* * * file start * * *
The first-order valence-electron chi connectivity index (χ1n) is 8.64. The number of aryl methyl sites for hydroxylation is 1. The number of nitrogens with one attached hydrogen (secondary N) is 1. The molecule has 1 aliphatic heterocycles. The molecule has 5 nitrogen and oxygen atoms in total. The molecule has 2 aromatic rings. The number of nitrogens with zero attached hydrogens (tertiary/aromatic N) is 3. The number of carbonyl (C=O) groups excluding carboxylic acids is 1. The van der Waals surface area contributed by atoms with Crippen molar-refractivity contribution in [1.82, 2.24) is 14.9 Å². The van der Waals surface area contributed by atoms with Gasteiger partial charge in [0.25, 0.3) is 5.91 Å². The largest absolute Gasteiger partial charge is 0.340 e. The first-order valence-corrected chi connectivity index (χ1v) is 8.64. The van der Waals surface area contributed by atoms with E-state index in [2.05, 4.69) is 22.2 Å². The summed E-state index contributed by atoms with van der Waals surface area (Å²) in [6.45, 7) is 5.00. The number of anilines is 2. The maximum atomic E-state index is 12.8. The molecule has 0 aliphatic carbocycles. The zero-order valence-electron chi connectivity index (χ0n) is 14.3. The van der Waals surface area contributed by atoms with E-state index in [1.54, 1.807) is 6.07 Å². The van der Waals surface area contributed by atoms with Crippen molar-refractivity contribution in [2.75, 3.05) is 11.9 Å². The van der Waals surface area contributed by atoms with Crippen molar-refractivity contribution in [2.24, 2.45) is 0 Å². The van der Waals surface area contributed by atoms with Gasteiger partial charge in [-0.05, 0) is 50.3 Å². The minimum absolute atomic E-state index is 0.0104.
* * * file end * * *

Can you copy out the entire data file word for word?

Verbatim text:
The first-order valence-electron chi connectivity index (χ1n) is 8.64. The number of aryl methyl sites for hydroxylation is 1. The number of nitrogens with one attached hydrogen (secondary N) is 1. The molecule has 1 aliphatic heterocycles. The molecule has 5 nitrogen and oxygen atoms in total. The molecule has 2 aromatic rings. The number of nitrogens with zero attached hydrogens (tertiary/aromatic N) is 3. The number of carbonyl (C=O) groups excluding carboxylic acids is 1. The van der Waals surface area contributed by atoms with Crippen molar-refractivity contribution in [1.82, 2.24) is 14.9 Å². The van der Waals surface area contributed by atoms with Gasteiger partial charge in [0.25, 0.3) is 5.91 Å². The largest absolute Gasteiger partial charge is 0.340 e. The first-order valence-corrected chi connectivity index (χ1v) is 8.64. The van der Waals surface area contributed by atoms with E-state index in [2.05, 4.69) is 22.2 Å². The summed E-state index contributed by atoms with van der Waals surface area (Å²) in [6.45, 7) is 5.00. The number of anilines is 2. The maximum atomic E-state index is 12.8. The molecule has 0 aliphatic carbocycles. The zero-order valence-electron chi connectivity index (χ0n) is 14.3. The van der Waals surface area contributed by atoms with E-state index in [1.54, 1.807) is 6.07 Å². The van der Waals surface area contributed by atoms with Crippen molar-refractivity contribution in [2.75, 3.05) is 11.9 Å². The van der Waals surface area contributed by atoms with Crippen molar-refractivity contribution in [2.24, 2.45) is 0 Å². The van der Waals surface area contributed by atoms with Gasteiger partial charge in [-0.05, 0) is 50.3 Å². The minimum absolute atomic E-state index is 0.0104.